100 years of the Williams Treaties in Ontario: Anishinaabeg perspectives
Agreements between First Nations and Canada in southeastern Ontario are considered 'among the worst' treaties...
In the pre-dawn morning on Friday, Nov. 19, Sleydo’ Molly Wickham, a wing chief in Cas Yikh house of the Gidimt’en clan, checks communications in a tiny house stationed next to a Coastal GasLink drill site along the Wedzin Kwa (Morice) River.
Although light hasn’t yet broken into the small wooden structure, Wickham is already performing media interviews. Her fellow supporters in the one-room structure begin to sit up as they hear Wickham tell a reporter that “several RCMP buses have been spotted coming up the hill.”
By afternoon an RCMP tactical team and specially trained officers with the Community-Industry Response Group is advancing on the small structure, with snipers and canine units at the ready. Shaylynn Sampson, a Gitxsan supporter, has her ear to the door, listening, when the action comes. She leaps back moments before an axe smashes the door, sending jagged shards of wood flying into the crowded space. A police dog barks and whines incessantly and a chainsaw snarls as RCMP continue to tear down the door.
Inside, five peaceful land defenders stand waiting for their inevitable arrest. They do not resist. They hold no weapons. An officer, armed with an assault rifle and clad in military-style gear, pushes the barrel of his gun through the broken door.
“Lower your gun!” Wickham yells. “This is sovereign Wet’suwet’en land, you guys need to leave right now. You have no authority here.” Wickham asked the RCMP if they had a warrant to enter the residence. The RCMP responded they were entering under the authority of a Coastal GasLink injunction, secured against opponents of the 670-kilometre gas pipeline in December of 2019.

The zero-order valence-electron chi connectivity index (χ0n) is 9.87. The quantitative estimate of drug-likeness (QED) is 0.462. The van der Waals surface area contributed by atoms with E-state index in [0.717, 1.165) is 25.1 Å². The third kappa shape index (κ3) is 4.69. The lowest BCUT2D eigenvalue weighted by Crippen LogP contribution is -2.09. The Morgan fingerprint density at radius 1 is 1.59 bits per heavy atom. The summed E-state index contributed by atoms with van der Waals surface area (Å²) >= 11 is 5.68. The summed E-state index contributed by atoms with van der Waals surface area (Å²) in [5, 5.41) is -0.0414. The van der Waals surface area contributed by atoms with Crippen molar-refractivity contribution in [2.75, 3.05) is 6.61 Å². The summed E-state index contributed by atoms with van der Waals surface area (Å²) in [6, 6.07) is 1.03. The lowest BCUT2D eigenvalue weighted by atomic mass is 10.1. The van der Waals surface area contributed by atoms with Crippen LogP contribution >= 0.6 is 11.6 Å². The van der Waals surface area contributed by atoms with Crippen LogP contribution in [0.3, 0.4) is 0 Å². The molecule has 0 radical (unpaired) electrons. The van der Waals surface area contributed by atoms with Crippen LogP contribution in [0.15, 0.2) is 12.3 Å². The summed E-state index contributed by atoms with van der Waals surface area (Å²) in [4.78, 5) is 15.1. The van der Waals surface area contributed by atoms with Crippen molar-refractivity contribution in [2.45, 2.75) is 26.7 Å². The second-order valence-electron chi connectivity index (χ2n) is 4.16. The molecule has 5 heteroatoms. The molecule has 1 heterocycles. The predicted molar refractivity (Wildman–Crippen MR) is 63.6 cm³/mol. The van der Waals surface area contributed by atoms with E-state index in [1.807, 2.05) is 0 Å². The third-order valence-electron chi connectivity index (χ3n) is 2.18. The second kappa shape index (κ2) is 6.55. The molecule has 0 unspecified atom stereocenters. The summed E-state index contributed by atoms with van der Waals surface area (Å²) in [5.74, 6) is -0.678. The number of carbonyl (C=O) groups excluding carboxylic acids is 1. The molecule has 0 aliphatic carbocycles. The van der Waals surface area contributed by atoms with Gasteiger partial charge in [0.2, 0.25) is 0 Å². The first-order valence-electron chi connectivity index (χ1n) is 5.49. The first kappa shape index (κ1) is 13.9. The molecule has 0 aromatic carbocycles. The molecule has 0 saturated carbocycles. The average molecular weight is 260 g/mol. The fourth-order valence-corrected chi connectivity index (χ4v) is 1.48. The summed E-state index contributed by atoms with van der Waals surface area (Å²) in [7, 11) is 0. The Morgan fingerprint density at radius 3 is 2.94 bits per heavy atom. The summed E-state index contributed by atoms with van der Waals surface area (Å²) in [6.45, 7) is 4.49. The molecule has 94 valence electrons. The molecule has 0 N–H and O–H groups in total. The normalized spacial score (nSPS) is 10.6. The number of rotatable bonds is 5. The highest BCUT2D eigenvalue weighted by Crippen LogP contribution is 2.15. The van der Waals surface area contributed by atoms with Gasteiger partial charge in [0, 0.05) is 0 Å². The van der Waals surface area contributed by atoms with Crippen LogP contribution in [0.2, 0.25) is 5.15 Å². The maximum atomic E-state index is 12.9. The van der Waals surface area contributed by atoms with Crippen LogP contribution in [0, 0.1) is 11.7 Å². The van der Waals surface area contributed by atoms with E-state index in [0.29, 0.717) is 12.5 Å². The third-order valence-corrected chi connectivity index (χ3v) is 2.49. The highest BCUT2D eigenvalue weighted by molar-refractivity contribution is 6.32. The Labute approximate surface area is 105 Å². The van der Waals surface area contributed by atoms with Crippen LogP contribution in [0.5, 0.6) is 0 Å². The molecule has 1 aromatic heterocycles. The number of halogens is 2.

The RCMP’s use of force on this day will become roundly criticized as excessive as a response to a small collective of peaceful Indigenous pipeline opponents. More than 40 media outlets and press-freedom organizations have called on Canada’s Public Safety Minister, Marco Mendicino, to investigate the RCMP’s arrest of journalists and prevent them from taking place in the future.
In total, 15 people, including myself and documentary filmmaker Michael Toledano, were arrested that day and incarcerated by the RCMP for several nights under civil contempt of court charges. More than 30 individuals were arrested throughout the week. Wet’suwet’en hereditary chiefs, who have staunchly opposed the construction of pipelines across their unceded territory in northern B.C., issued an eviction order against the company on Jan. 4, 2020, but work on the pipeline is ongoing.
Upon the arrests of media, RCMP officers confiscated recording devices, so the public has been unable to see documentary photos and footage of Friday’s arrest until recently.